The “15-Minute City” planning strategy proposes that residents should reach their daily destinations (work, food, health, education, and leisure) within 15 minutes of travel time (TT) by an active travel mode (cycling or walking) (Moreno 2020). In parallel, other calls from Australia promoted the 30-minute city as a more attainable planning goal and included public transit as a complimentary mode to walking and cycling (Levinson 2019). Researchers have concentrated on the built environment aspects that can help achieve the x-minute city concept (Lu and Diab 2023), with little concentration on existing travel behavior. Reaching all intended destinations within a travel time of 15 or 30 minutes using sustainable transportation methods such as cycling, walking, and public transit is impractical in the context of North America (Birkenfeld et al. 2023). To make the x-minute city an attainable planning goal, this study investigates the travel time distribution to various destinations by sustainable modes in Montréal, Canada to identify the feasibility of changing the x-minute city definition through the expansion of the set of modes used and concentrating on specific destinations.
We use data from the 2018 Montréal Origin-Destination (O-D) survey which is administered every 5 years by the regional public transport planning authority in the Montréal metropolitan region. In this survey, a travel diary recording the most recent weekday trips is collected from a 4% random sample of households in Montréal. Only home-based trips with valid O-D pairs that were made within Montréal’s metropolitan area boundary were considered for the analysis. We exclude trips with other as a purpose or which were carried out to pick up or drop off someone or those longer than 90 minutes. We include only trips made by people between 17 and 85 years old. Overall, we analyze 63,824 home-based trips made for six purposes by walking (N=6,746), cycling (N=1,673), public transit (N=12,808), and car (N=42,597). TT for actual trips by sustainable modes (walking, cycling, and public transit) were calculated using the r5r package in R (Pereira et al. 2021), supported by OpenStreetMap networks and General Transit Feed Specification (GTFS) data. The same package was used to calculate the fastest travel time/mode if a car trip would have been replaced by a sustainable mode. We use the term potential trips to refer to the trips which have the same O-D coordinates as the ones originally done by car, but have the TT of the fastest sustainable mode. Finally, we collected Walk Score data using an API from walkscore.com to account for local accessibility.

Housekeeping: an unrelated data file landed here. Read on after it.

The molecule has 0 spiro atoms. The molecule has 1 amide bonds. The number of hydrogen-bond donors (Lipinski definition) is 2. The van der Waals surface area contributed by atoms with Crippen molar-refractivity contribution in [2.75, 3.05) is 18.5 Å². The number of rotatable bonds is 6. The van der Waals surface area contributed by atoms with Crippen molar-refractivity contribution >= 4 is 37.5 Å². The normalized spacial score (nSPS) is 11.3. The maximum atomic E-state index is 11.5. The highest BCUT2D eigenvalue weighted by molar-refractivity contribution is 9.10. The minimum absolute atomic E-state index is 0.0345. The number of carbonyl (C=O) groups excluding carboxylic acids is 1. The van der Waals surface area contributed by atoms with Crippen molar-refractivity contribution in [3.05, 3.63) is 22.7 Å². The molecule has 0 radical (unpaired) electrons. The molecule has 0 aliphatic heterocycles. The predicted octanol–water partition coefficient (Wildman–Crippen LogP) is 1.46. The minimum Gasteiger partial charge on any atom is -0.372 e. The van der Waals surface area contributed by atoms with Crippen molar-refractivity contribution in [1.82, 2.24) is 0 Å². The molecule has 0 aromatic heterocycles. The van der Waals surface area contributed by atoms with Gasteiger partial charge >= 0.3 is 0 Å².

Figure 1 displays TT histograms of actual (N=21,227) and potential (N=42,597) sustainable trips by purpose: work, school (college level), shopping, leisure, healthcare, and social. Around 14% of the trips to work were conducted by sustainable transport in less than 15 minutes of travel time, while 16% of the work trips conducted by car can be reached by a sustainable transport mode within that time threshold. Including work trips clearly hinders the possibility of achieving a 15-minute city concept in the North American context due to the complex and specialized nature of work activities.
Meanwhile, for shopping and leisure trips, the percentage of potential trips that can be made in less than 15 minutes of travel time were around 43% and 34% respectively, while the actual trips made in less than 15 minutes of travel time with a sustainable mode were 55% and 40%.